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Papuans protest 'puppet government'

29 October 2005

The central government's plan to appoint all 42 members of the Papuan People's Assembly (MRP) is against the law, undemocratic, and will create a puppet government of Jakarta, protesters in Jayapura say.

The government is under pressure to cancel a plan to install all 42 members of the Papuan People's Assembly (MRP) on Saturday as anger has grown in the province about the legitimacy of the powerful body.

The Special Autonomy Law for Papua requires two-thirds of the assembly to be directly elected by the people, with the other one-third, or 14 members, to be directly appointed by the region's religious authorities.

More than 100 people marched to the Papuan People's Representatives Council (DPRP)'s office in Jayapura on Friday to protest the election of MRP members.

The protesters, grouped in the United Front for the West Papuan People's Struggle, rallied outside the DPRP office after being prevented by police from entering the local legislative compound.

They demanded that President Susilo Bambang Yudhoyono stop the establishment process of the MRP, which they called a "puppet government".

The DPRP should dissolve the 42 elected members of the MRP and reject the special autonomy law for Papua, which mandated the establishment of the assembly, they said.

The demonstrators also asked the Papua provincial administration to disband the committee responsible for selecting members of the MRP.

United Front secretary-general Selpius Bobii said all the selected members of the assembly should be annulled because their selection contravened existing regulations.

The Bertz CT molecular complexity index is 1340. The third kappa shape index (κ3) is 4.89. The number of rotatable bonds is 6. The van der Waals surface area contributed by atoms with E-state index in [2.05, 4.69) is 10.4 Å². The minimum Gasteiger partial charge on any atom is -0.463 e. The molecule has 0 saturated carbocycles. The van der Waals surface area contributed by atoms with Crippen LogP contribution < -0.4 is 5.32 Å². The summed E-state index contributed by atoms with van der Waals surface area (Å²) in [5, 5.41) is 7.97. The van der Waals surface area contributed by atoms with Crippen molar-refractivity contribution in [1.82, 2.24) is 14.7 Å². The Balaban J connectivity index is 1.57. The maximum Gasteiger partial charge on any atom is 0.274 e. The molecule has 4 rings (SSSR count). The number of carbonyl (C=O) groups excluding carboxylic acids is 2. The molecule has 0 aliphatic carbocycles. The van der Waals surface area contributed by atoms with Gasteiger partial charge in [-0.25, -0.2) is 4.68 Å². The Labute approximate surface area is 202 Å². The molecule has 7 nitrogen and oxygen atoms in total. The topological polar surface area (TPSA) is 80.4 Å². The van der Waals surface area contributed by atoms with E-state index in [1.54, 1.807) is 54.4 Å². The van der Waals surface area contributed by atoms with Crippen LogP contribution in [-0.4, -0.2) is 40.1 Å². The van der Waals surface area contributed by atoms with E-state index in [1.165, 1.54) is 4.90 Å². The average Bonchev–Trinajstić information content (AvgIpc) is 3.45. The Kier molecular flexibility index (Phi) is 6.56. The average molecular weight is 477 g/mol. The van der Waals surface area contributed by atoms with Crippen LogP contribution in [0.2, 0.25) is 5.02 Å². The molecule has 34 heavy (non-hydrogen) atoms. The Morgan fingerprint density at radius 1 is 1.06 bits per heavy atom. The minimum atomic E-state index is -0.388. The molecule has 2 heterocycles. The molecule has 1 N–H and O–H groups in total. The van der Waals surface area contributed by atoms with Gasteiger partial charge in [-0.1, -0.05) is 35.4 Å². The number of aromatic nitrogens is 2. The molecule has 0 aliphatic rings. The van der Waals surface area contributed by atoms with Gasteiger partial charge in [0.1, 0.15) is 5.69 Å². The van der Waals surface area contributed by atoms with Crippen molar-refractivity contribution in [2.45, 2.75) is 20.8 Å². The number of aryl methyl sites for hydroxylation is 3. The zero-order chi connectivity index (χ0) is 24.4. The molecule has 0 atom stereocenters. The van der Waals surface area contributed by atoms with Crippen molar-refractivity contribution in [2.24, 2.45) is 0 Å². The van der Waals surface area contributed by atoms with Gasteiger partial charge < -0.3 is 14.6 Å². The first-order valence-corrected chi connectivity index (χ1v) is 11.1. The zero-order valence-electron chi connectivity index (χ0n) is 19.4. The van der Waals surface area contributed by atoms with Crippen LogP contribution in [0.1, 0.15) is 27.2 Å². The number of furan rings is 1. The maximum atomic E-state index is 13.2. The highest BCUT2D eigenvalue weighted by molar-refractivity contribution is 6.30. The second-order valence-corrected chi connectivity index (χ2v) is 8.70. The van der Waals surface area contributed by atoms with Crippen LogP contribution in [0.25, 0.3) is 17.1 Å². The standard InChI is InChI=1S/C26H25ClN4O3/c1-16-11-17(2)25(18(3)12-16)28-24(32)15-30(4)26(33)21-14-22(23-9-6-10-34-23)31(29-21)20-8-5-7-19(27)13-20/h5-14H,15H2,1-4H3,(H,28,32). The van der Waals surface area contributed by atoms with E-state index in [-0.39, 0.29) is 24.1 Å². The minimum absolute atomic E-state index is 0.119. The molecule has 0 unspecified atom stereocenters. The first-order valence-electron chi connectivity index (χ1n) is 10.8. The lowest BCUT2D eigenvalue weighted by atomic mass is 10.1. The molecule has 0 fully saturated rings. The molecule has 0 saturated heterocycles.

The selection process was conducted without a proper information campaign, with only around 20 percent of the Papuan population aware of the MRP's establishment, said.

The 28 representatives from women and traditional communities were also directly appointed by local regents instead of being elected by people as regulated in Bylaw No. 4/2005 on recruitment of MRP members, he said.

Even the religious representatives to be inaugurated for the assembly were not those selected by religious leaders, Bobbii said.

Jayapura spokesman for the Bishop Januaris Youw confirmed that Catholic representatives for the assembly were not recommended by the city's diocese. Their election was facilitated by a religious organization, "Icakap", and the MRP election committee.

Its detractors say Icakap is a pro-central government organization and not representative of the religious groups in Papua.

Youw said the religious institutions in Papua had decided not to recommend representatives for the MRP because of limited time and lack of funds given for to them for selection of candidates.

However, Youw stressed the Jayapura diocese gave support for the establishment of an MRP on the condition that it was created in line with the law.

On Thursday, a similar protest against the MRP was lodged by prominent Papua opposition figure Tom Benal, who chairs the Papuan Customary Council (DAP).

He said the selection was unfair as the government had interfered in the process and only pro-governmental figures had been selected to represent their constituencies for the assembly without any elections.

The establishment of MRP is mandated by Law No. 21/2001 on special autonomy for Papua.

Under the law, the assembly is authorized to approve candidates for governor and for members of the People's Consultative Assembly (MPR), as well as to give recommendations and approval for any cooperation between the Papua administration and other parties.

It comprises 42 members with 14 representing traditional communities, 14 representing women and 14 others representing religious communities. While representatives of traditional and women's communities are supposed to be elected through a popular ballot, religious representatives are supposed to be chosen by religious institutions across Papua.

Nethy Dharma Somba

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